Inside Biden's summer of hell as Delta variant surges, hurricanes wreak havoc, and Afghanistan falls to Taliban

IT was a disastrous summer for President Joe Biden as he struggled with the surge of the Delta variant, hurricanes wreaking havoc across the nation, and Afghanistan falling to the Taliban.

The president's approval ratings have hit their lowest point since taking office, falling to 43% in the latest NPR/PBS NewsHour/Marist poll – down six points from July.

While US withdrawal from Afghanistan was popular among US voters, the Biden administration's decision to pull out while Americans and allies were left behind has taken a big toll on Biden's popularity.

Following a summer of crises and setbacks to his agenda, Biden is looking to turn the page this Fall and focus attention on his economic agenda and the nation's recovery from the pandemic.

"Certainly you can expect to hear from him more on his Build Back Better agenda, on COVID and his commitment to getting the virus under control, to speak to parents and those who have kids going back to school.” White House Press Secretary Jen Psaki told the Associated Press.


While the White House was claiming victory over the pandemic at the beginning of summer, when the vaccine seemed to promise a return to normality, Delta quickly changed the administration's plans.

The new variant led to a new surge of COVID-19 cases, hospitalizations, and deaths, particularly in the South.

Last week Florida broke its record for the largest single-day rise in deaths, reporting 1,338 fatalities on Tuesday. The state also has the highest hospitalization rate in the country.

And experts are predicting another spike in cases is coming to the northeast as well.

This spike could happen as the administration ends two of the government's main aids for the pandemic: the expiration of the federal moratorium on evictions and the end of unemployment benefits for an estimated 8.9 million people.


TheWhite House has been attacked over what many have called a botched exit from Afghanistan following a 20-year war.

Thirteen US service members were killed in a suicide bombing attack by an ISIS-K terrorist at Kabul airport late last month, and hundreds of American citizens and allies have been left behind after the final US evacuation.

Optics on the issue are so bad that the son of a 9/11 victim has asked Biden not to visit Ground Zero on the 20th anniversary of the attack, calling the president the "killer-in-chief."

As Biden's administration hopes to move the White House's attention away from Afghanistan, the State Department and other relevant agencies are expected to take over evacuation efforts.

“President Biden desperately wants to talk about anything but Afghanistan, but Americans who are hiding from the Taliban, ISIS, and the Haqqani network don’t give a damn about news cycles, long weekends, and polling — they want out,” Republican Senator Ben Sasse told AP.


As the White House was dealing with the COVID-19 Pandemic and US withdrawal from Afghanistan, it also had to manage the destruction left by Hurricane Ida – first in the Gulf states and then in the northeast.

Ida killed 13 people in Louisiana and left at least 57 dead and four missing up the coast.

It was one of the most powerful hurricanes to ever hit the Gulf Coast. As of Monday, almost 480,000 people in Louisiana still had no power in their homes, as reported by Reuters.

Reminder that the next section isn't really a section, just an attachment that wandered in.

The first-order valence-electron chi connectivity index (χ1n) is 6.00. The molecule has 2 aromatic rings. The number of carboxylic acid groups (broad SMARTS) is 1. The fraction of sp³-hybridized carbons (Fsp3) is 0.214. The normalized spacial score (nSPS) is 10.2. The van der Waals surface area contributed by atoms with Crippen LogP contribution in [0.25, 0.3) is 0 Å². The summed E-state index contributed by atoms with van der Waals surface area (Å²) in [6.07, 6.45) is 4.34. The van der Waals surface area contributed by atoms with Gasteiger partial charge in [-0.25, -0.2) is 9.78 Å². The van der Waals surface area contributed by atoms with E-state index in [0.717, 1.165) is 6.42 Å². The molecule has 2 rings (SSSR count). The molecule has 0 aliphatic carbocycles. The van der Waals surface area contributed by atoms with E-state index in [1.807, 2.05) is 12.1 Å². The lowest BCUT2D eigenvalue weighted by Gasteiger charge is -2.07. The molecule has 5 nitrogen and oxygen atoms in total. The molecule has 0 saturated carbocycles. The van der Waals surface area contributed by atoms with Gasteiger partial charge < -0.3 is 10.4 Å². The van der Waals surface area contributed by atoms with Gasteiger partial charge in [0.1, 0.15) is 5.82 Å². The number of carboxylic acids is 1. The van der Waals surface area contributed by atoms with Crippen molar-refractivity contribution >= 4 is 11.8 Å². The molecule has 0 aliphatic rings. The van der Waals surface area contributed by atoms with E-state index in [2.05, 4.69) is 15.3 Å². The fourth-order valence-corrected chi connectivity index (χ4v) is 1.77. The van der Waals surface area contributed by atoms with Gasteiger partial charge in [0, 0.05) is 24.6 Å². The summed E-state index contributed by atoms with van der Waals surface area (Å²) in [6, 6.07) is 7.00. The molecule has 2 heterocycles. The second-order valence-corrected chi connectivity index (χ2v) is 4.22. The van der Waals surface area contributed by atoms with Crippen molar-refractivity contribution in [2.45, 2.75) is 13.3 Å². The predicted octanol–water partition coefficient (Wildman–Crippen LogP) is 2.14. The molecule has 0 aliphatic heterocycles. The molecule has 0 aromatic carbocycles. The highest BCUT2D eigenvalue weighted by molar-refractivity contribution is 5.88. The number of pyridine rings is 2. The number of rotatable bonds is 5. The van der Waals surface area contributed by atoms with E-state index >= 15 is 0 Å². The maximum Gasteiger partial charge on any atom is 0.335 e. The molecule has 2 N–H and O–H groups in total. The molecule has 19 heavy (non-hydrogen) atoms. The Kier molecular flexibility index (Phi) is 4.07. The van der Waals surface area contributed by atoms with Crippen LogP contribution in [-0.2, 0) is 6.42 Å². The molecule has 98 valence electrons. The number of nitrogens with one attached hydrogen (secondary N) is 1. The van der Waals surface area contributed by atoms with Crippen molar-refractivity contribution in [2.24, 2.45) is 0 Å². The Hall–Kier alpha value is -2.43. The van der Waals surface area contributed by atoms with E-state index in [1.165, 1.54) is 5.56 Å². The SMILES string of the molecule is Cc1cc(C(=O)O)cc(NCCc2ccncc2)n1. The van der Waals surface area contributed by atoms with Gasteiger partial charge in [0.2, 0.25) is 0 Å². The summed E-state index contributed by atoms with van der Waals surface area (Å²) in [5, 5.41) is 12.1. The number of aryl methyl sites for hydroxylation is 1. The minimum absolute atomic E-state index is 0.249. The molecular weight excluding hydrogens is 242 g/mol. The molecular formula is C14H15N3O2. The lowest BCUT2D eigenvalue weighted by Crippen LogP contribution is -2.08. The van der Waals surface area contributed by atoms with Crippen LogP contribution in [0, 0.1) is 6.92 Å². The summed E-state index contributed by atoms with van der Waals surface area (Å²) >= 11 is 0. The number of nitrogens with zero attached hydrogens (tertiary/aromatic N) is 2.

In New York State, Ida caused more than $50million in damage, according to Governor Kathy Hochul.

Biden visited battered Louisiana last week and is expected to tour the devastation in New York and New Jersey on Tuesday, specifically to New York City's Queens borough and Manville, New Jersey.

The president was already attempting to shift the conversation in Louisiana, pivoting to an argument for his controversial infrastructure spending.

“It seems to me we can save a whole lot of money and a whole lot of pain for our constituents — if when we build back, we build it back in a better way," he said, according to the AP.

Biden was criticized after his visit to Louisiana after he was spotted pocketing a cheat sheet of local officials and their photos with scripted talking points as he toured Ida damage.


To close off a summer of chaos, the August jobs report fell far below the 720,000 new hires that were expected, per CNBC.

Nonfarm payrolls in August increased by just 235,000 – the smallest monthly jobs total since January.

On Friday Biden said he was hoping for a better number but blamed the disappointing numbers on the Delta variant and called on Americans who still haven't gotten vaccinated to do so.

He said the unvaccinated are prolonging the pandemic and thus contributing to anxieties that negatively impact the US economy.

“Too many have not gotten vaccinated, and it’s creating a lot of unease in our economy and around our kitchen tables,” Biden said.

Still, the president defended the economic progress under his administration.


The White House wants to pivot the national narrative away from the summer's crises and into Biden's plan to pass more than $4trillion in domestic funding before the 2022 midterm elections.

This Fall Biden hopes to focus on his main goals of passing a bipartisan infrastructure bill and pushing through an expansion of the social safety net.

However, while the White House may be counting on putting this "summer of hell" behind, the Biden administration will still have to grasp from the ongoing pandemic as well on continuing criticism on its pullout from Afghanistan, as Americans are still stranded in the Taliban-ruled nation.

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